By Frank Vernuccio
Originally posted in the New York Analysis of Policy & Government newsletter
The New York Analysis of Policy and Government begins a two-part examination of the charges of Russian collusion with the Trump campaign.
The President’s military attack on the airbase of Russia’s ally Syria, in response to President Bashar al-Assad’s heinous use of illegal gas weapons against his own people, further diminishes allegations that Trump is friendly with Putin. The Russians had warned the White House against the move. The move is in sharp contrast to the Obama Administration’s reluctance to offend Putin’s Syrian ally.The “Russian Connection” allegations against the Trump Administration need to be seen for what they truly are.
Even by the usual harsh standards of politics, the slash and burn tactics practiced by the losing side of the 2016 election have been excessive. The situation is deeply worsened by the complicity of a media that remains embarrassed that its open advocacy of Hillary Clinton was not only unethical but also unsuccessful. Combined with an academic establishment that seeks to censor non-leftist student speech, and the financing by rogue billionaires of street protests, its adds up to a (mostly) nonviolent attempt to overturn the results of the 2016 election.
The normal governmental avenues are increasingly unavailable to the hard left. Voters have taken note of Progressives’ failed policies at home and abroad. Republicans now dominate the White House, the Senate, the House of Representatives, and most governorships and state legislatures. Rather than do the soul-searching and preparation for the next campaign as the GOP did in the aftermath of the 2008 election, when it was Democrats that took total control of the federal government, the extremists who have taken over the Democrat Party are seeking to delegitimize the election results.
Since the Trump Administration is too new to actually have a record to criticize, allegations have been made about improper actions before the election, specifically, contacts with the Russian government.
No convincing evidence has yet to be presented, either of illegal contact (despite the newly released information that the Obama Administration was indeed engaging in surveillance of the Trump campaign) or of any resulting impact in the campaign—that much is clear. But a larger question looms. Why would the Russian Government favor a Trump victory?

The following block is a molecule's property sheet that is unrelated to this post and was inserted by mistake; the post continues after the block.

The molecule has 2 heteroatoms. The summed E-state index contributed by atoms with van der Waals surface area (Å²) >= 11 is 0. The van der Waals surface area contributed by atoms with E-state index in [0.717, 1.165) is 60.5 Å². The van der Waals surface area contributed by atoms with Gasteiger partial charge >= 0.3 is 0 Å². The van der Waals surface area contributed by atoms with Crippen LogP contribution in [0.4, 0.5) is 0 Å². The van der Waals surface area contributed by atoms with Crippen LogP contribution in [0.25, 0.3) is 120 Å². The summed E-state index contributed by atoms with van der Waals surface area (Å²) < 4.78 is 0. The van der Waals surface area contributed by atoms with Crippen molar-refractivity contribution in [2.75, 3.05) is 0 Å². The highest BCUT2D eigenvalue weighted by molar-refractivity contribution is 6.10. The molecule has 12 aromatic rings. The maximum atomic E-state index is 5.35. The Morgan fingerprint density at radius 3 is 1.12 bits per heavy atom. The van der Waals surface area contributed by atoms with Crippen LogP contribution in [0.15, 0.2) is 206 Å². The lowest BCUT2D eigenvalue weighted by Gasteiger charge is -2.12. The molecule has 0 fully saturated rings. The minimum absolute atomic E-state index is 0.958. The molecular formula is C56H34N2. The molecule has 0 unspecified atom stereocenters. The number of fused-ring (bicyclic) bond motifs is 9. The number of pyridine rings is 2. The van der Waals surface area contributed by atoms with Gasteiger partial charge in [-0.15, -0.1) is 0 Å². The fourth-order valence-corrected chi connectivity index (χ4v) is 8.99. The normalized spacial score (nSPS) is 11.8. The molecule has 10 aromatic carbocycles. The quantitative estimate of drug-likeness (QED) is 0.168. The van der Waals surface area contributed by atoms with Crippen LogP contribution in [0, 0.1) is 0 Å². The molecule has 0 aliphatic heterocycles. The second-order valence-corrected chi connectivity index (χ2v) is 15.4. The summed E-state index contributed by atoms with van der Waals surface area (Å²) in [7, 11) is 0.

The Obama loyalist theory is this: in 2011, protesters marched in Moscow, claiming Putin had rigged his election. Clinton had criticized the election, angering Putin. This, the former President’s supporters maintain, motivated the Russian President to retaliate by moving against Clinton. Russia did hack DNC computers, so there was, at least, some smoke. But was there fire?
The idea assumes that Putin is as sensitive as a college student needing a safe space to hide from microaggressions. Was the ex-KGB official so hurt that he would place his entire government at risk by helping Trump? Would he overlook, because of Clinton comments, the enormous favors that Clinton and Obama did for Russia, which included:
- Slashing spending on U.S. armed forces,
- Selling 20% of U.S. uranium (the basic ingredient of nuclear weapons) to Moscow,
- Signing the New START treaty which, for the first time in history, gave Russia the lead in atomic weapons,
- Doing virtually nothing other than impose weak sanctions in the wake of Putin’s invasion of Ukraine,
- Roadblocking U.S. energy production from federal lands, thereby giving Russia’s chief export greater value,
- Withdrawing U.S. forces from Iraq and allowing Russia to become the main influence in the region.
There also another problem: there is no evidence that, other than hacking computers, Putin actually did anything that in any way actually influenced even a single vote. The most the DNC can point to is that some Clinton quotes may have been leaked, although even that is open to question.
In contrast, during the campaign, Trump pushed concepts that were virtual daggers pointed at the heart of Moscow. The first was the undoing of the dramatic and dangerous cuts to the U.S. defense budget. The second was a promise to reinvigorate the U.S. energy sector, which could cause significant harm to the Russian economy. The third was a reversal of Obama’s intentional reduction of U.S. leadership across the globe.
Much was made of Trump’s attempt to get NATO countries to spend more, claiming that pleased Moscow because it opened up a wedge between Europe and the U.S. The assertion doesn’t stand up to scrutiny, in large part because several European nations now express a willingness to beef up their defenses. Having a greater defense against Russia’s increasingly powerful military is not exactly a result Putin would want.